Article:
Sometimes you know something, but it takes a new situation to remind you of it, and to reinforce it.
I forgot a critical element when I started my new dog Rocco on the detection of human remains. I started out rewarding Rocco with the same toy Ruger likes because, well, it was in my pack. But Ruger’s toy is rubber and sometimes hard to pull out of a pocket quicky. With a beginning dog, you want to reward behavior instantly. So for no other reason than to avoid ripping my pants I switched to a toy that was similar, but made of canvas not rubber. It simply came out of my pocket easier.
Ho-Lee-Cow. I couldn’t believe the difference in Rocco.
His play has become much more animated. He’s much more reluctant to give me back the toy. He’s a complete bull-in-a-china-shop when I toss it someplace, and he’s even nipped my fingers a couple times trying to get it back from me. (Just part of being a dog handler.)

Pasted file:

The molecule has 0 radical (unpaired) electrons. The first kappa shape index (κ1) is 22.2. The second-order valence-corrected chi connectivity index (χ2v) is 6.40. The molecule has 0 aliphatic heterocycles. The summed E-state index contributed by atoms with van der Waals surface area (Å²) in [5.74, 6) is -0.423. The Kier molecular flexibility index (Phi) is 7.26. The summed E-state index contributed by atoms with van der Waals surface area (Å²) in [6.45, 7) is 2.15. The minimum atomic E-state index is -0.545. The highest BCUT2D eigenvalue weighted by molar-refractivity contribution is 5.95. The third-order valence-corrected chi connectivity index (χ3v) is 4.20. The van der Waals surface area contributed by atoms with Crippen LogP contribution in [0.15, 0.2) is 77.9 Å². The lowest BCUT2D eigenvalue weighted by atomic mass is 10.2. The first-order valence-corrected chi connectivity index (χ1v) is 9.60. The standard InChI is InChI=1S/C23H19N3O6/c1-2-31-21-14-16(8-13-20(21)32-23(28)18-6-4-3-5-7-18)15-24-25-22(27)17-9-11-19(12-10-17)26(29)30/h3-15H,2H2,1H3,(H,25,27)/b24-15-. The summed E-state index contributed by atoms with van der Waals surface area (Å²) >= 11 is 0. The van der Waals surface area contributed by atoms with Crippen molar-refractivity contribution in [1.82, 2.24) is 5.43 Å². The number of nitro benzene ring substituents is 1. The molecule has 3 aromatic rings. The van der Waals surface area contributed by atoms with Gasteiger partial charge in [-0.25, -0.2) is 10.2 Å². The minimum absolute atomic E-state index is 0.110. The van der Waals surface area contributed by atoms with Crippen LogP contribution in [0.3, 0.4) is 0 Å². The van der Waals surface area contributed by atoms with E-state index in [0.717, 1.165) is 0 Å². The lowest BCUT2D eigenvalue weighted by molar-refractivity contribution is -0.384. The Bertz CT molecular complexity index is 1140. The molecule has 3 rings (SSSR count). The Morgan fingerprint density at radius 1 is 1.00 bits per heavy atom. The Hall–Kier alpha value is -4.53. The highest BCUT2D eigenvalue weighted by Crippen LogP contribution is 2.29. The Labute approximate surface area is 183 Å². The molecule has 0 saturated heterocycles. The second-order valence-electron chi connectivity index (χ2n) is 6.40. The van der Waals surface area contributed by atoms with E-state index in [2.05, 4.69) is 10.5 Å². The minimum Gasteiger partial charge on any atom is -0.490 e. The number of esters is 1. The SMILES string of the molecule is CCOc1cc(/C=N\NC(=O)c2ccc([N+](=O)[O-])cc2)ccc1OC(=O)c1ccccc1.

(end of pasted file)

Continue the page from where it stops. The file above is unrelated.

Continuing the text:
My point is that if you’re not getting the behavior you want from your dog, part of the problem might be the reward. Virtually every dog owner is trying to get certain behaviors from their companion. You first need to make sure the dog knows what’s expected, but the other half is making it worth their while.
Consider the following:
- Bigger version of the same toy (yes, it works).
- Let the dog choose from a sack of toys.
- Longer praise and play.
- Really yummier treats (if food is your reward).
The little twerps are actually capitalists who would put Rockefeller to shame. They’ll do what you want, but the price has to be right.